World Cup Of Movies 2010: Groups E & F

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World Cup season is of course underway, and here at Sound on Sight we have decided to choose one film to represent each country in the running for the ultimate prize in professional sports. As the tournament takes places each time a country is eliminated we will also eliminate the movie representing that team. At the end of the month we will review the films on an episode of the Sound On Sight podcast matched to the countries finishing first, second and in third place. Here is the list of competitors from groups C & D. Good luck to the teams of all our listeners.

Group E


Spoorloos (The Vanishing) (1988)

Directed by George Sluizer

A masterpiece of psychological horror, this Dutch/French film has one of the greatest and most unforgettable endings of all time.


Rashômon (In the Woods) (1951)

Directed by Akira Kurosawa

One of legendary director Akira Kurosawa’s most acclaimed films, Rashomon features an innovative narrative structure, beautiful cinematography, rhythmically nuanced editing, and excellent performances.


Chocolat (1988)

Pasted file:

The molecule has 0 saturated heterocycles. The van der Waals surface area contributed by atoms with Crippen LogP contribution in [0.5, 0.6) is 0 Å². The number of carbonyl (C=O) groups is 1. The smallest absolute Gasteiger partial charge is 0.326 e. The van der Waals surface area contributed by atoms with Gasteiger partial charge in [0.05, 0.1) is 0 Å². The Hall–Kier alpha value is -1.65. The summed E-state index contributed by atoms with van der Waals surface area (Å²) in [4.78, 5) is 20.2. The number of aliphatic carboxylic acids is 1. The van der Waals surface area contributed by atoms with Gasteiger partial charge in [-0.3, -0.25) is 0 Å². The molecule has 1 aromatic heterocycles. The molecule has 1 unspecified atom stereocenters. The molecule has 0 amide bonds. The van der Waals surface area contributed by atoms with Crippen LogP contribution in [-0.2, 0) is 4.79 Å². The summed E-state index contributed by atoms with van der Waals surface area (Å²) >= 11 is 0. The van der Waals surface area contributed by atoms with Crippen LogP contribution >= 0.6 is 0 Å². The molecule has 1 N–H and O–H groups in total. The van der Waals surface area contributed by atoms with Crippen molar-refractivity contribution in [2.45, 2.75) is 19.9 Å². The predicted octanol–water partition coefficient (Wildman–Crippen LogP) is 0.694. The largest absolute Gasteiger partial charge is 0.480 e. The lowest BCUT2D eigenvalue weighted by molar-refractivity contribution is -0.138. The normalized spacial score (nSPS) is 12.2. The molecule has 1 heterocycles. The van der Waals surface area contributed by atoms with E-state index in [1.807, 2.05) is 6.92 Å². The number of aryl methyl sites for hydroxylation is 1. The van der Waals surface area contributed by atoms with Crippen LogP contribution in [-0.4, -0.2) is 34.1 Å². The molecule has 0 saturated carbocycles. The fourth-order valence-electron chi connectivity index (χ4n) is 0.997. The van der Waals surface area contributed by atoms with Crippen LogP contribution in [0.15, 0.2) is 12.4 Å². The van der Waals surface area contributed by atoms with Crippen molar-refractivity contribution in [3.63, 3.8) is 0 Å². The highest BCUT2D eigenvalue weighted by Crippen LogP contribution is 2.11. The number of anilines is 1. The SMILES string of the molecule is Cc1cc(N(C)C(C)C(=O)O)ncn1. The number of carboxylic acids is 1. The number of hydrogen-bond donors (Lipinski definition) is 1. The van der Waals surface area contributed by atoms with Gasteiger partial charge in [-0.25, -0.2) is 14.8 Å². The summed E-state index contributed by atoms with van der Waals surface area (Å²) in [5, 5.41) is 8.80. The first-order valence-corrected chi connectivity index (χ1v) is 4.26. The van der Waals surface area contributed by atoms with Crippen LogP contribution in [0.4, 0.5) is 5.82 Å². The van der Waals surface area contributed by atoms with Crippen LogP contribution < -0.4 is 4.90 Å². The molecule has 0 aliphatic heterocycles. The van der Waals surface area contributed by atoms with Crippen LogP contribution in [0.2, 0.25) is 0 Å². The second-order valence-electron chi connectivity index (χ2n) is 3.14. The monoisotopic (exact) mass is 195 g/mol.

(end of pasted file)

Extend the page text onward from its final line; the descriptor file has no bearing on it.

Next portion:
Directed by Claire Denis
In Claire Denis’s gentle, sensual, and subtextful directorial debut you feel as if your senses have been quickened and reawakened.


Dancer In The Dark (2000)

Directed by Lars Von Trier

Von Trier is vicious when it comes to milking the melodrama but it demands to be seen, and though you may not like it, you’ll never forget it.

Group F


8 ½ (1963)

Directed by Federico Fellini

Fellini has made many masterpieces, but this 1963 Oscar-winner is arguably his most brilliant and influential films.


O Toque do Oboé (1998)

Directed by Cláudio MacDowell

The Cinema of Paraguay is small compared to that of neighbouring Argentina and Brazil. However, this has begun to change in recent years with films like El Toque del Oboe, an unpredictable, poetic Latin American tale.

New Zealand

Once Were Warriors (1994)

Directed by Lee Tamahori

One of the most powerful, ultra-realistic dramas about domestic violence – this film speaks volumes with the help from searing performances matched by the incredible camerawork of cinematographer Stuart Dryburgh.


Obchod na Korze (The Shop On Main Street) (1965)

Directed by Ján Kadár & Elmar Klos

One of the more memorable and underrated films about the Holocaust. The noted Polish actress Ida Kaminska was deservedly nominated for an Oscar for her performance, set in Nazi-occupied Czechoslovakia.

Groups A-B / Groups C-D / Groups E-F / Groups G-H

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